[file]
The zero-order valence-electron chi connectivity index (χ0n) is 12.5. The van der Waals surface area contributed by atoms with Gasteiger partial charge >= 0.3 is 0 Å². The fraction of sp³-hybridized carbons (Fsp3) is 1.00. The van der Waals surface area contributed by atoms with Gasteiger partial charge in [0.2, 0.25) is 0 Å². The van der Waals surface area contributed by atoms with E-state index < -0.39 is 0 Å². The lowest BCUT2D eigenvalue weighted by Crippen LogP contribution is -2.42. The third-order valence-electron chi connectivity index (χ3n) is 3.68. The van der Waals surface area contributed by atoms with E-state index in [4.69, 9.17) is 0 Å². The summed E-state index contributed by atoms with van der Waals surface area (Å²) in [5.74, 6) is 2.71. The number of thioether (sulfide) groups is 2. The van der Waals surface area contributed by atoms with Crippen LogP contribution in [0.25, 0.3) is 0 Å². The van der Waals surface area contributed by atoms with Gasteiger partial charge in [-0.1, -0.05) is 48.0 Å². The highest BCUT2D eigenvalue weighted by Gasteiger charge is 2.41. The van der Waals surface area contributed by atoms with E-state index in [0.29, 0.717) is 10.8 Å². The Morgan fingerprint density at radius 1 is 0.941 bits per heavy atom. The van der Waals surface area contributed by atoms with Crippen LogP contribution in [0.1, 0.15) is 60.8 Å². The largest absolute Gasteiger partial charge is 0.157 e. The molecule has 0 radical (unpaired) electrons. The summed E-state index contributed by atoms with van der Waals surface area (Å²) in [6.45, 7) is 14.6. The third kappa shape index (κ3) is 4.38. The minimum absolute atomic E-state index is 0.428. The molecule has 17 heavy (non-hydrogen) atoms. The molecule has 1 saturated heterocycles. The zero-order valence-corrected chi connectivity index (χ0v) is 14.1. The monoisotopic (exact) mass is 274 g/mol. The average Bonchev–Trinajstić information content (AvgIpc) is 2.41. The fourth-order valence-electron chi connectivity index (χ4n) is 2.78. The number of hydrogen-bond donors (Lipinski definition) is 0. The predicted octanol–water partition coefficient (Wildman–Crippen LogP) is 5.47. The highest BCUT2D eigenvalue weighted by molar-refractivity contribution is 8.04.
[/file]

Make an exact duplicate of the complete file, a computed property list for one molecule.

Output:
The zero-order valence-electron chi connectivity index (χ0n) is 12.5. The van der Waals surface area contributed by atoms with Gasteiger partial charge >= 0.3 is 0 Å². The fraction of sp³-hybridized carbons (Fsp3) is 1.00. The van der Waals surface area contributed by atoms with Gasteiger partial charge in [0.2, 0.25) is 0 Å². The van der Waals surface area contributed by atoms with E-state index < -0.39 is 0 Å². The lowest BCUT2D eigenvalue weighted by Crippen LogP contribution is -2.42. The third-order valence-electron chi connectivity index (χ3n) is 3.68. The van der Waals surface area contributed by atoms with E-state index in [4.69, 9.17) is 0 Å². The summed E-state index contributed by atoms with van der Waals surface area (Å²) in [5.74, 6) is 2.71. The number of thioether (sulfide) groups is 2. The van der Waals surface area contributed by atoms with Crippen LogP contribution in [0.25, 0.3) is 0 Å². The van der Waals surface area contributed by atoms with Gasteiger partial charge in [-0.1, -0.05) is 48.0 Å². The highest BCUT2D eigenvalue weighted by Gasteiger charge is 2.41. The van der Waals surface area contributed by atoms with E-state index in [0.29, 0.717) is 10.8 Å². The Morgan fingerprint density at radius 1 is 0.941 bits per heavy atom. The van der Waals surface area contributed by atoms with Crippen LogP contribution in [0.1, 0.15) is 60.8 Å². The largest absolute Gasteiger partial charge is 0.157 e. The molecule has 0 radical (unpaired) electrons. The summed E-state index contributed by atoms with van der Waals surface area (Å²) in [6.45, 7) is 14.6. The third kappa shape index (κ3) is 4.38. The minimum absolute atomic E-state index is 0.428. The molecule has 17 heavy (non-hydrogen) atoms. The molecule has 1 saturated heterocycles. The zero-order valence-corrected chi connectivity index (χ0v) is 14.1. The monoisotopic (exact) mass is 274 g/mol. The average Bonchev–Trinajstić information content (AvgIpc) is 2.41. The fourth-order valence-electron chi connectivity index (χ4n) is 2.78. The number of hydrogen-bond donors (Lipinski definition) is 0. The predicted octanol–water partition coefficient (Wildman–Crippen LogP) is 5.47. The highest BCUT2D eigenvalue weighted by molar-refractivity contribution is 8.04.